However, salaries stagnated over the last year, as 35 per cent of companies provided no increase, rising to 38 per cent in Japan and Hong Kong, almost double that of 2020 (18 per cent). In addition, six per cent of companies in Asia decreased wages, and these trends are likely to continue in 2021, with 37 per cent of employers forecasting stasis and 4 per cent predicting decrement.
Recruitment freezes to thaw through the year
As salary budgets are tightened in 2021, so will be recruitment funds. In the next 12 months, just 36 per cent of companies expect permanent staff levels to increase, leaping to 50 per cent in China, while 45 per cent expect headcounts to stay the same, including 56 per cent in Hong Kong and 54 per cent in Singapore. However, while these figures may not suggest overt assurance, they are an improvement on the previous year, when only 29 per cent of companies increased staffing levels, and 30 per cent saw cutbacks, including 32 per cent in Malaysia.
As such, these low-level predictions for 2021 may reflect the fact that 42 per cent of organisations will implement hiring freezes – whether for the first three months of the year (9 per cent) the first six months (16 per cent) or indefinitely (17 per cent), with companies in Malaysia being the most likely to do so (10, 21 and 21 per cent respectively) – with the potential for lifting them later in the year. Furthermore, this leaves 58 per cent of companies – 72 per cent in China and 64 per cent in Japan – which may be open to recruitment should the opportunity arise.
Hard skills imperative for forward-facing organisations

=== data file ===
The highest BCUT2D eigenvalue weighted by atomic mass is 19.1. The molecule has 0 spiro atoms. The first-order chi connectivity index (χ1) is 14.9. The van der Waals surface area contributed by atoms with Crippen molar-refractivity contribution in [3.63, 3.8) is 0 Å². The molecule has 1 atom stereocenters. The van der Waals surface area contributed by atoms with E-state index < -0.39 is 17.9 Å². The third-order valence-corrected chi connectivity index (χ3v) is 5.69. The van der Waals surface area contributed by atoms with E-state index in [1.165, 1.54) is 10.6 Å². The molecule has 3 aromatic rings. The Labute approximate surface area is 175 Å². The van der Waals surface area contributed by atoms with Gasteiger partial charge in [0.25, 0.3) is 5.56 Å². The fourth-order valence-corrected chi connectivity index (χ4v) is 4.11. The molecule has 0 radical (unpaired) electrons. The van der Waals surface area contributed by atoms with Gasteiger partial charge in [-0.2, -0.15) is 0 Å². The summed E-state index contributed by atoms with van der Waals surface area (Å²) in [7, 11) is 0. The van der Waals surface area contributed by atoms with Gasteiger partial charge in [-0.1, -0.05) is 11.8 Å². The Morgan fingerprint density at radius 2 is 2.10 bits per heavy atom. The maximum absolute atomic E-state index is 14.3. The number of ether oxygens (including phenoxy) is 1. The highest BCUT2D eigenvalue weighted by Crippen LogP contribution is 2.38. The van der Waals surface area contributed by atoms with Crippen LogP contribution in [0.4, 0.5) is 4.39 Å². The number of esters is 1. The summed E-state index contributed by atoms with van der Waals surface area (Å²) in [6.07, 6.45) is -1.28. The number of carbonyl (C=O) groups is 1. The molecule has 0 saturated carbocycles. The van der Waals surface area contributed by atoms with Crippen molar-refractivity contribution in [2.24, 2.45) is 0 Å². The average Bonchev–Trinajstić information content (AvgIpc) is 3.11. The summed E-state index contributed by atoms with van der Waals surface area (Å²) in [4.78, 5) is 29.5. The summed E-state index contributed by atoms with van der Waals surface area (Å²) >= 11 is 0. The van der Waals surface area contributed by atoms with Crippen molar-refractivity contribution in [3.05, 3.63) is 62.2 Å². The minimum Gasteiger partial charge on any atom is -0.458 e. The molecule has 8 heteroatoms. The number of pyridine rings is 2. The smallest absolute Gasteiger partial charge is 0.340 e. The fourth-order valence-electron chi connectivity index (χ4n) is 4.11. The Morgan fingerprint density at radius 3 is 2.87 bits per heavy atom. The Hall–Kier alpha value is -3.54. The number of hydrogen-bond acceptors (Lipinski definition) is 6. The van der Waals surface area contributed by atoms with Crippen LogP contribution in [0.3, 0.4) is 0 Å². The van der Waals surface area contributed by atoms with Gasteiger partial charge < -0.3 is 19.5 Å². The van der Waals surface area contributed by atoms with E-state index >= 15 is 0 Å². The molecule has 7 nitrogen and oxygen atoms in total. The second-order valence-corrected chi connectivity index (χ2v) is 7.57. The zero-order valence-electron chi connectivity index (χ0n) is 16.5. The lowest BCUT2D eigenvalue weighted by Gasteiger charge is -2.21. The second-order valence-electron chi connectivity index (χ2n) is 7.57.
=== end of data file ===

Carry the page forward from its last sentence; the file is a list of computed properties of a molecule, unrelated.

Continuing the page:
Companies throughout Asia saw 2020 fourth quarter recruitment rises, and as hiring freezes thaw in the coming year there will be opportunities for candidates skilled in the right areas, and the majority of companies (59 per cent) prefer candidates with hard skills, particularly in Malaysia (68 per cent) and Singapore (67 per cent). Reflecting the growing desire for candidates in digital, AI and Big Data fields, employers are on the hunt for professionals with technical (67 per cent), analytical (66 per cent) and project (45 per cent) skills.
Despite possessing a wealth of experience fewer temporary or contract professionals are being employed on a regular, ongoing basis, with only 26 per cent of businesses doing so, a decline of six per cent since 2020. Employers in Japan, where there is a strong history of contract professional utilisation, were once again the most likely to continue with this strategy (38 per cent), though at a markedly lower level than in 2019 (54 per cent). The good news for temporary staff is that just 17 per cent of companies plan to cut back in the year to come – the same as in 2020 – and in Hong Kong 68 per cent of employers will maintain their contractor headcount.